With the proliferation of appraisal demands, the ins and outs of appraisal in Tennessee will begin to take shape through the judiciary. In Artist Building Partners v. Auto-Owners Mut. Ins. Co., the Court of Appeals recently made clear that it will not disturb the binding nature of an appraisal award.
For a little history lesson, one of the key cases controlling insurance appraisals in Tennessee is the Merrimack Mut. Fire Ins. Co. v. Batts case, in which the Court of Appeals held that a policy giving an appraisal panel the authority to determine the "amount of the loss" does not vest the appraisers with the authority to decide questions of coverage and liability. The issue of what constitutes a true coverage question has been a gray and murky area for quite some time.
In the Artist Building Partners case, one of the issues to be decided by the appraisal panel was the "period of restoration," which the appraisal panel ultimately concluded should end approximately 2 and a half years after the loss. In reviewing that decision, the Court of Appeals noted with approval that it was appropriate for the appraisal panel to take into consideration the fact that the insurer did not pay the full amount owed prior to the appraisal award in calculating the period of restoration. The Court also seemed to give significant weight to the fact that the insurer placed restrictions on the insured’s ability to alter the damaged building for a period of time due to the possibility of a subrogation claim. In the end, the court upheld the policy’s language that the appraisal panel’s findings would be binding, and seemingly granted them broad discretion in reaching a decision without digging too deep into the bases for the panel’s decision.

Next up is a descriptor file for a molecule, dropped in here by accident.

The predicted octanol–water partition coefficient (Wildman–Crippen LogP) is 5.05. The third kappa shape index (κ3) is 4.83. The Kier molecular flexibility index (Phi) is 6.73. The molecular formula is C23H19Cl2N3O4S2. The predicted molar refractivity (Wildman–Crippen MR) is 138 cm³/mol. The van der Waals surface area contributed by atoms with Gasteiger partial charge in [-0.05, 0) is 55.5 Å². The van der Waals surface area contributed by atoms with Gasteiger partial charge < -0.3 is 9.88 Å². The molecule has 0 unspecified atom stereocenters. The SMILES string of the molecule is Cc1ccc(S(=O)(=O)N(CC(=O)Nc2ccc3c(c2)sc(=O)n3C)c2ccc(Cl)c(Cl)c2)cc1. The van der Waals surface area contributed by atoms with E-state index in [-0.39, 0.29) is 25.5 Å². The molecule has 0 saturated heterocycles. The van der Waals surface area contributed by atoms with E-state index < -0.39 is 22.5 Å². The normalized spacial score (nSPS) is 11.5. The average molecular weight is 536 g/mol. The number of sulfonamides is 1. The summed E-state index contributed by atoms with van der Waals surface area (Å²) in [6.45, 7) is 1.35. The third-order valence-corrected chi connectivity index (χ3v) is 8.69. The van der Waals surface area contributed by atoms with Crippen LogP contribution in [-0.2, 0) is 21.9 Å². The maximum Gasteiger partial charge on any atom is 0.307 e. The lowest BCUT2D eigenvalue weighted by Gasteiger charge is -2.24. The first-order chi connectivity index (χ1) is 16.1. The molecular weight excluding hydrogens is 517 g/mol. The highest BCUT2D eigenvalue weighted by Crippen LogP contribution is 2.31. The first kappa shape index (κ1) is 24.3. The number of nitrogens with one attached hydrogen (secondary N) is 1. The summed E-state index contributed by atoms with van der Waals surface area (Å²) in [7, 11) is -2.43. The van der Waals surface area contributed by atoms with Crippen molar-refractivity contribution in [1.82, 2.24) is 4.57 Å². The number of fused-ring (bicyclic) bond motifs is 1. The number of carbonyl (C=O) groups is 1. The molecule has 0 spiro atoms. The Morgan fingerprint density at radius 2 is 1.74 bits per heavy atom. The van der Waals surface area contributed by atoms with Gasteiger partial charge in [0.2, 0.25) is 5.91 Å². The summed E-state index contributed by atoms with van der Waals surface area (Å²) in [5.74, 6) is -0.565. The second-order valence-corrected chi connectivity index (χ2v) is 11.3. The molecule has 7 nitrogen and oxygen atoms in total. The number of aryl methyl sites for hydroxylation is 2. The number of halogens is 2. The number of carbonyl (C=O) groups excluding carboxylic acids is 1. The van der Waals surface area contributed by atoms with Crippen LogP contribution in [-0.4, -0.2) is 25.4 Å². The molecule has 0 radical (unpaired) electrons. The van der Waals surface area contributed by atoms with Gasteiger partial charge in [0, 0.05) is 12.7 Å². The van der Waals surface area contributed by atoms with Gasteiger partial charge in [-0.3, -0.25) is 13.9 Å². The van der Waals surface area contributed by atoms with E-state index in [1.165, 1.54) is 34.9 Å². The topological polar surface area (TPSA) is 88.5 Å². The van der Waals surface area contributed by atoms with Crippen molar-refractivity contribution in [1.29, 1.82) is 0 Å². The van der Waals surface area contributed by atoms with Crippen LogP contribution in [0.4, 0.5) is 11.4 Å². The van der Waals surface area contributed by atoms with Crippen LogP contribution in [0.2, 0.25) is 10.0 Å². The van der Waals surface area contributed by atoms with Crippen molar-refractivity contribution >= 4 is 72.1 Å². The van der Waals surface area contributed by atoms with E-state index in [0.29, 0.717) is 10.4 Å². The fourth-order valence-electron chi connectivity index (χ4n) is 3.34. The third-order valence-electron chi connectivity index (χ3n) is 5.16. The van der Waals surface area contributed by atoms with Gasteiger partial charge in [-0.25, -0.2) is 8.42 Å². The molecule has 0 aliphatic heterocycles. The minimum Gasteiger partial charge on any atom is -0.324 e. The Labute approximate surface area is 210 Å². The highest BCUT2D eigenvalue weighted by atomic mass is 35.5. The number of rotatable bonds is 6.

This case is an important one because it shows that Tennessee courts are loathe to overturn an appraisal panel’s findings. The parties bargained and had a contract to allow appraisal to make a binding decision, and courts will generally shy away from invalidating an award just because one of the parties is unhappy. In my opinion, the Court got it right here. There were no true "coverage" issues and the parties had essentially agreed to let the appraisal end the dispute.